the former falling upon the sitter - a large Japanese screen diverting
all other direct rays. Through the half-open casement a light breath of
summer crept in, from the little garden outside, freighted with the
mingled odors of sweet-briar and white flowering locust. A yellow
butterfly flitted in and out, now and then making a circuit of the room,
resting here and there for a moment to fan noiselessly with its bloomy
wings. A stray bee buzzed drowsily in, but, finding nothing so
attractive as the sweets without, hastily retreated, striking heavily
against the window-pane, where it sputtered and fumed for a time, and
gladly escaped. Then all was silent in the room save for the light
chafing sound made by the artist's brush against the hitherto untouched

He at the easel was a man of about thirty years - Julian Paul Goetze, a
name already ranked high among his profession. His sitter was a woman of
perhaps twenty-three. Her figure was somewhat above medium height and
perfectly developed. She was clad in a plain, trimly fitting dress of
silver gray, with a neat white collar at the throat. Her face was a
perfect oval in its contour, her complexion almost childish in its
delicacy. Her hair, a silky brown in color, was fastened in a knot at
the back of her shapely head, while in front it was a fluffy mass that
partially concealed the forehead, and softly shadowed what seemed to the
artist to be the sweetest face in all the world. The features were as
delicately chiseled as one would expect to find them in a statue of
Purity. The eyes were a deep gray, inclining to hazel, and the coloring
of the cheek and lips so tender that the artist looked a little
despairingly at the tints upon his palette; while through all there
pervaded such an expression of absolute innocence and freedom from the
world's taint, as to find expression in but the one word, saintliness.

And yet there was something about the face of his sitter that brought a
troubled expression to that of the artist. As with bold, rapid strokes
he laid in the ground-work for the hair he looked puzzled. As he traced
the exquisite outline of the ear his look was almost one of vexation.
Once he left his easel, and, going to another canvas that rested on the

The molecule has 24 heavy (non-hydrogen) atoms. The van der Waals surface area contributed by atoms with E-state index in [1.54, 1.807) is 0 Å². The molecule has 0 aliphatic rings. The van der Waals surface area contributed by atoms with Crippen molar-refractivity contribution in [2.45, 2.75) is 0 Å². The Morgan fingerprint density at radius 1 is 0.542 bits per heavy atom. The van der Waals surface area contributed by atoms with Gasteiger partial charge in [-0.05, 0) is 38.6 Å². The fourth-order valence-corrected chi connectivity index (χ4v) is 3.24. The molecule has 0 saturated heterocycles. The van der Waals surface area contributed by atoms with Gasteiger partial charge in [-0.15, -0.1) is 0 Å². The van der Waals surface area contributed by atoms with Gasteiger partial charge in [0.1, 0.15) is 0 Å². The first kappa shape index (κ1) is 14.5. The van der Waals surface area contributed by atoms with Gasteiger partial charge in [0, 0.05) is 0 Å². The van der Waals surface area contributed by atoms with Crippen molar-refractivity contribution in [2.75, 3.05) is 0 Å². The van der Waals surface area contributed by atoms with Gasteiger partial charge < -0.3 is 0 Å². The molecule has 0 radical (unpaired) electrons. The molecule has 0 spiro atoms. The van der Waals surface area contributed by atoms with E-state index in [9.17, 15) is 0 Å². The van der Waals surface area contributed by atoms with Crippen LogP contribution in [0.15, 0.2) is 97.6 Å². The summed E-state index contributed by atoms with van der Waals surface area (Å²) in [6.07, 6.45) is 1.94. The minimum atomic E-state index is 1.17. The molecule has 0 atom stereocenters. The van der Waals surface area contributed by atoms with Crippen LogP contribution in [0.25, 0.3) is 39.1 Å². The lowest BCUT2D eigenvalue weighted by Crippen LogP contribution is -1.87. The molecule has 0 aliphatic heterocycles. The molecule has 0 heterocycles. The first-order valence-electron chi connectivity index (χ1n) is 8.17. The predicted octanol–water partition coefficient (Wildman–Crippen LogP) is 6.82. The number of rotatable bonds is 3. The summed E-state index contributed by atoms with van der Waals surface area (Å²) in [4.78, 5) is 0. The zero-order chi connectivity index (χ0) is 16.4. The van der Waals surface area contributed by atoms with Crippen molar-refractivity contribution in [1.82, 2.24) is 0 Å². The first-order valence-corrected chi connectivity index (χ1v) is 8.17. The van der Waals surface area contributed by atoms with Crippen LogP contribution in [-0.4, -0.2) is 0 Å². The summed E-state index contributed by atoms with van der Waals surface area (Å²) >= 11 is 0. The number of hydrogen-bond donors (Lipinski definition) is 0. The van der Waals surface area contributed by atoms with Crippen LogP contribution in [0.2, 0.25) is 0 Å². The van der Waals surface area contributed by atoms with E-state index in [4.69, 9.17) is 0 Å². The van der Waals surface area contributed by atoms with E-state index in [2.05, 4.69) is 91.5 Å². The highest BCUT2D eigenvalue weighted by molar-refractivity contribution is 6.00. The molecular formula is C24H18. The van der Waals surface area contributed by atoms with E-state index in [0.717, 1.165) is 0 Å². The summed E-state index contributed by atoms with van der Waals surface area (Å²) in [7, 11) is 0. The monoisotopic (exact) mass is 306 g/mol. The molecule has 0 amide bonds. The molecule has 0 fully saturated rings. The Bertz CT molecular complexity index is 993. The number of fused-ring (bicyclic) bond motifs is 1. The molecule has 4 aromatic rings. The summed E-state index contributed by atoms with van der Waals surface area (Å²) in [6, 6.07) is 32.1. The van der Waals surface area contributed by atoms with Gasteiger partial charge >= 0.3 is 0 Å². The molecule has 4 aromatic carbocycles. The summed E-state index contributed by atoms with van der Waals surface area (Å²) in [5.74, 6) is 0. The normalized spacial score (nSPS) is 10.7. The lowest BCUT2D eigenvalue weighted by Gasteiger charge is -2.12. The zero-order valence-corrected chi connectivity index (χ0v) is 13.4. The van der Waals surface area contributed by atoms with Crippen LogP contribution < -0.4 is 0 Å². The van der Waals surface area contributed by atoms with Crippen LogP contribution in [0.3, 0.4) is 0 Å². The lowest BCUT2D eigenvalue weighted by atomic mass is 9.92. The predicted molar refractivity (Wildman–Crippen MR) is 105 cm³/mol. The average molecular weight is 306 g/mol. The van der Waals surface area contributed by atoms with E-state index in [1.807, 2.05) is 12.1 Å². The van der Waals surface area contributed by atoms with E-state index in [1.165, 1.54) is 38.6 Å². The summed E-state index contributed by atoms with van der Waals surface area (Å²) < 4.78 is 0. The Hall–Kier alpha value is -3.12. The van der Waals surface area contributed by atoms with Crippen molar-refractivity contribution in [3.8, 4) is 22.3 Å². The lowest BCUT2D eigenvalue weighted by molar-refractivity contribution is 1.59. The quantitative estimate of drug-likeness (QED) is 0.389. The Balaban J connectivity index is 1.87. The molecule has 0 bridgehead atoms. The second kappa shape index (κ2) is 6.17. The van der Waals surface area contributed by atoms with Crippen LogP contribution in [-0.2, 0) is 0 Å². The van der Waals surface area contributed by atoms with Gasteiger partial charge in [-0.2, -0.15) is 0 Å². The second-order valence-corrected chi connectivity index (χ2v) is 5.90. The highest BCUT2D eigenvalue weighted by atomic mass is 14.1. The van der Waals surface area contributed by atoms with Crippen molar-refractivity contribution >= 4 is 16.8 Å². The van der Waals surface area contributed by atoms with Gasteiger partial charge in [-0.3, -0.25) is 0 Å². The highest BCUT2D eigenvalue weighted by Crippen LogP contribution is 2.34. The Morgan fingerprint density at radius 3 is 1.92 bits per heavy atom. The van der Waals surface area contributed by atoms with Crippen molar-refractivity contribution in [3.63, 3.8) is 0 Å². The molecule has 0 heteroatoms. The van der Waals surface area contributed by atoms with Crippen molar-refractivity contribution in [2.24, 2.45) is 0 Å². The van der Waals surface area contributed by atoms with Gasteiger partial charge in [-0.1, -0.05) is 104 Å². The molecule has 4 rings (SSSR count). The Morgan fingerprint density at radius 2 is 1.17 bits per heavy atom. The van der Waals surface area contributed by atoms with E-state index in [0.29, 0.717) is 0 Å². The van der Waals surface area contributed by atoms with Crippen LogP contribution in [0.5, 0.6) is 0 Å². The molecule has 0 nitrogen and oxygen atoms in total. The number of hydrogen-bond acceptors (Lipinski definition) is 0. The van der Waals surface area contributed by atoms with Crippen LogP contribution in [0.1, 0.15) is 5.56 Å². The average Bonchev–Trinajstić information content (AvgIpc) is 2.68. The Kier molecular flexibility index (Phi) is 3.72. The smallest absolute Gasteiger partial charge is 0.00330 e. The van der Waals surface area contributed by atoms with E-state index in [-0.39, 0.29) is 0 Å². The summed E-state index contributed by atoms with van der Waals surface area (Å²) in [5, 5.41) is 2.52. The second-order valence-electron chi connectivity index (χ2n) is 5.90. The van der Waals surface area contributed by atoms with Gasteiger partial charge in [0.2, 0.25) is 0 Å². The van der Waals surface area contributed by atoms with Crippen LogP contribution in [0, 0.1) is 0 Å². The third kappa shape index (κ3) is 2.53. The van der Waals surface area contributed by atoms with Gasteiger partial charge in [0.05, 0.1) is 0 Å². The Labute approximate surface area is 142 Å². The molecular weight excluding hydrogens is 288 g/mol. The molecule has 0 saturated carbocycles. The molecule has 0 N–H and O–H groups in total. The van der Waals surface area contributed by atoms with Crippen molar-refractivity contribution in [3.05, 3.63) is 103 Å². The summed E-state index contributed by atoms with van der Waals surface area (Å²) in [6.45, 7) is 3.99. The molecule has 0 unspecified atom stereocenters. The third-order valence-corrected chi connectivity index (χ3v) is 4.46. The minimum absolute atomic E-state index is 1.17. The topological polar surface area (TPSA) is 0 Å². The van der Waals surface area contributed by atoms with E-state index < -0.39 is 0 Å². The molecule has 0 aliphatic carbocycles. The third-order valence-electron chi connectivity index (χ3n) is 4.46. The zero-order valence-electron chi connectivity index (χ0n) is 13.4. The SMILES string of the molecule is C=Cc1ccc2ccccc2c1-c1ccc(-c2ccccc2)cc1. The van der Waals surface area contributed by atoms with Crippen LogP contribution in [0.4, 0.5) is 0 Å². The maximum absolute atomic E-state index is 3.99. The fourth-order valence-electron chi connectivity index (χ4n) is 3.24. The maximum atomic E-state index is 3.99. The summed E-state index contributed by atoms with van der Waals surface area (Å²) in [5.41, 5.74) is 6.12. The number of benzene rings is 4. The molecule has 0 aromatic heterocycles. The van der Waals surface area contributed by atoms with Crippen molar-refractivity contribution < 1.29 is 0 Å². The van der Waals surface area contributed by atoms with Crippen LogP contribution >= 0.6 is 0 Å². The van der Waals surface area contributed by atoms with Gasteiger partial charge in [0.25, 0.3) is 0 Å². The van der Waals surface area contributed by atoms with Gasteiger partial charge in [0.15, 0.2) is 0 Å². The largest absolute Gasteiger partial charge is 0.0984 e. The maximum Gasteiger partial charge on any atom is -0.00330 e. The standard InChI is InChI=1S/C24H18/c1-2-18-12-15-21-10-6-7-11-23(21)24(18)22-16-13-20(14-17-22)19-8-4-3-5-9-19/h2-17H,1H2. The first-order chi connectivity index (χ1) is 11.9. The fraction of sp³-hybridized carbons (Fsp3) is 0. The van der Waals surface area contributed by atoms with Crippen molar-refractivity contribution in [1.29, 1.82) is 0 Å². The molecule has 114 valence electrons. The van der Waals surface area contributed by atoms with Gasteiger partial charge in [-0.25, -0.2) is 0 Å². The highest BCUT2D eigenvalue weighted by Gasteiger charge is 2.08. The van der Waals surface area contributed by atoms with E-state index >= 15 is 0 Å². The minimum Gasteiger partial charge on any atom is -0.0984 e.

floor, face to the wall, he turned it partly about and looked at it
intently for a few moments. Then he resumed his work, evidently in deep
thought. For awhile he painted on in silence. He was inclined by nature
to be diffident at first with his sitters, and with this fair being the
beginning of a conversation seemed to him a thing as difficult as it was
desirable. There was a suggestion of weariness in her face, too, which
he felt would disappear with awakened interest.

"I - I beg pardon," he said, somewhat abruptly at length; "have you ever
had a portrait before?"

His voice was rich and musical, and the face before him brightened.

"Oh, no! And it is only by accident that I am having one now. I was
passing and saw your name; I knew it by reputation, and it occurred to
me all at once that I would sit for my picture. Perhaps I should have
waited and worn a different dress. It was only a passing impulse. It
never occurred to me before; I cannot tell why it did now."

The animation and the faint blush that had crept over her face while she
spoke were enchanting. The artist was delighted.

"Your dress could not have been better chosen, and the impulse was
surely an inspiration," he said, smiling, "and perhaps," he added, "you
may have a friend or - a - a relative who has had, or is having a
portrait, which suggested the idea."

As he paused he looked at her inquiringly. The look of weariness had
returned to her face.

"No; I have no relatives, and" - she blushed deeply and was silent.

"Forgive me," he said, earnestly; "I did not intend to be inquisitive."

She did not reply in words, but as she lifted her eyes there was a
tenderness there that awakened within him all the sympathy, the
nobleness and the affection of his purer and better nature. Their eyes
met, and in a single moment there was formed between them an invisible
bond which both felt and neither sought to conceal. No word was spoken.
The artist painted on in silence; but a new light had come into his
sitter's face, and a new source of inspiration into his own heart.

For a long time neither spoke. A dreamy hush seemed to creep in with the
sweet odors from the garden, and, with them, a summer restfulness and
peace. The yellow butterfly that had been hovering about them, flitting
this way and that, came closer and closer, and at last settled
fearlessly upon one of the gloved hands that lay folded in the sitter's
lap. She watched it for a moment, then looked up at the painter with a

"The insect has a true instinct," he said, gently; "it has no fear of